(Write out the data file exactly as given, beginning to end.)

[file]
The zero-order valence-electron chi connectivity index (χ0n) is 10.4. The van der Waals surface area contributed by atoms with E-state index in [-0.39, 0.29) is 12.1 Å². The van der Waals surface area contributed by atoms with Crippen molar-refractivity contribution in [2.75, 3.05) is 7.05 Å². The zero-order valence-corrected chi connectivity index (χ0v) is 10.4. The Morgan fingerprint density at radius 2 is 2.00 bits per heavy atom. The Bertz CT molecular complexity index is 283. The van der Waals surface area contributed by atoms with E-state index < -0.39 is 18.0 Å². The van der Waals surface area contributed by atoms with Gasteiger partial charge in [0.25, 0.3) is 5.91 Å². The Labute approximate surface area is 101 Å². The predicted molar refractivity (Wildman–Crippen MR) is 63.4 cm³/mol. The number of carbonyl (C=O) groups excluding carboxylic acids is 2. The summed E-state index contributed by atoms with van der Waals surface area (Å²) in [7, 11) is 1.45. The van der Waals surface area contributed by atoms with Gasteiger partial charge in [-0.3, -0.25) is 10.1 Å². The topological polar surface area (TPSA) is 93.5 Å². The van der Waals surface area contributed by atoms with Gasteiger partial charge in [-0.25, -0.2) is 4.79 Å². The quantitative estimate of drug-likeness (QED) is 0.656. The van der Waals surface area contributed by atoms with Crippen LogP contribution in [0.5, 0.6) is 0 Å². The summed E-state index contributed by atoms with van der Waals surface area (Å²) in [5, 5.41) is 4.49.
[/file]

The zero-order valence-electron chi connectivity index (χ0n) is 10.4. The van der Waals surface area contributed by atoms with E-state index in [-0.39, 0.29) is 12.1 Å². The van der Waals surface area contributed by atoms with Crippen molar-refractivity contribution in [2.75, 3.05) is 7.05 Å². The zero-order valence-corrected chi connectivity index (χ0v) is 10.4. The Morgan fingerprint density at radius 2 is 2.00 bits per heavy atom. The Bertz CT molecular complexity index is 283. The van der Waals surface area contributed by atoms with E-state index < -0.39 is 18.0 Å². The van der Waals surface area contributed by atoms with Gasteiger partial charge in [0.25, 0.3) is 5.91 Å². The Labute approximate surface area is 101 Å². The predicted molar refractivity (Wildman–Crippen MR) is 63.4 cm³/mol. The number of carbonyl (C=O) groups excluding carboxylic acids is 2. The summed E-state index contributed by atoms with van der Waals surface area (Å²) in [7, 11) is 1.45. The van der Waals surface area contributed by atoms with Gasteiger partial charge in [-0.3, -0.25) is 10.1 Å². The topological polar surface area (TPSA) is 93.5 Å². The van der Waals surface area contributed by atoms with Gasteiger partial charge in [-0.25, -0.2) is 4.79 Å². The quantitative estimate of drug-likeness (QED) is 0.656. The van der Waals surface area contributed by atoms with Crippen LogP contribution in [0.5, 0.6) is 0 Å². The summed E-state index contributed by atoms with van der Waals surface area (Å²) in [5, 5.41) is 4.49.